Do you come alive when someone encourages you? Take a look at this delightful photo of Lo (below) as fellow participants applaud him. I love the look of joy on his face.
When we analyse our work, it is all too easy to focus on what is wrong. A refreshing alternative to this is the appreciative enquiry approach.
From: Impact and change – Footsteps 100
How positive change happens and how best to measure it
Photo: Richard Lister/Tearfund
When we analyse our work, it is all too easy to focus on what is wrong. As a result, we end up concentrating only on the negatives. A refreshing alternative to this is the appreciative enquiry approach.
I recently used the principles of appreciative enquiry in two workshops in China. We focused on four stages:
- Devotions: What does the Bible say about what we are working on?
- Delight: What is going really well in the work already?
- Dream: What would we love to see happening in the future?
- Design: What steps can we take from where we are towards this dream?
The beauty of this approach is its positive focus. As the Bible tells us, we should encourage one another (Hebrews 10:25). This helps participants relax, prevents defensiveness and encourages people to dream big and take risks. Sticking notes of what we discovered on the walls helped everyone see the journey we were on.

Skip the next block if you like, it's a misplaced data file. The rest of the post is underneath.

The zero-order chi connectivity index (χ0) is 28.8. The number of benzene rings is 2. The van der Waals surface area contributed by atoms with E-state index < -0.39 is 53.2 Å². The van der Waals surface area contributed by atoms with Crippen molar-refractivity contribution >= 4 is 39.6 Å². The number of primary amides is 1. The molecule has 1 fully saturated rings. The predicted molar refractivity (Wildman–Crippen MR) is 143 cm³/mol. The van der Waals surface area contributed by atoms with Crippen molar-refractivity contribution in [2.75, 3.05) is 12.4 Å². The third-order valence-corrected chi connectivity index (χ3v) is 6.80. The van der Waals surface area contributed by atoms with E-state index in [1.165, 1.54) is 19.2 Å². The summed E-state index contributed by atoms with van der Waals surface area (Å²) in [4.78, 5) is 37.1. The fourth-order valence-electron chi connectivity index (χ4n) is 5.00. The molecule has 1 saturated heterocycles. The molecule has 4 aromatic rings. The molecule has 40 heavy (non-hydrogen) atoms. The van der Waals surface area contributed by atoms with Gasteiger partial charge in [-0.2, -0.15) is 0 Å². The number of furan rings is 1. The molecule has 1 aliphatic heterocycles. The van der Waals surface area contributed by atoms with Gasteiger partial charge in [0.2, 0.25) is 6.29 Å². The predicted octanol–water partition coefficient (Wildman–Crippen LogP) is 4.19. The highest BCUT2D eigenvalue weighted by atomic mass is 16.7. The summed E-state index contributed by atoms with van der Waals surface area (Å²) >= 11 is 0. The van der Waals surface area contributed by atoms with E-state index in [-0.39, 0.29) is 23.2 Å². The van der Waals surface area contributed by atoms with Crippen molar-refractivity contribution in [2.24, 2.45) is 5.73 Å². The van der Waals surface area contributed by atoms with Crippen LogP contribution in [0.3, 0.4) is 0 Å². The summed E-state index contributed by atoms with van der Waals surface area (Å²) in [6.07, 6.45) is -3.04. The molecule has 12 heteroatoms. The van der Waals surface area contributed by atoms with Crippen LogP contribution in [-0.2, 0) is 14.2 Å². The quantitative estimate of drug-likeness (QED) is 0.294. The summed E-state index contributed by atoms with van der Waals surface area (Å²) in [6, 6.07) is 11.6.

There is much more detail to appreciative enquiry than this. But I have found over the years that just using the four key words above has often been enough. For instance, I have used them to structure an evaluation, a learning review, feedback in a project visit and even the simplest of conversations. I hope people leave with smiles on their faces and ready to chase their dreams.
Richard Lister is Global Church and Development Lead at Tearfund. Email: firstname.lastname@example.org
Similarly Tagged Content
Sign up now to get Footsteps magazine
A free digital and print magazine for community development workers. Covering a diverse range of topics, it is published three times a year.Sign up now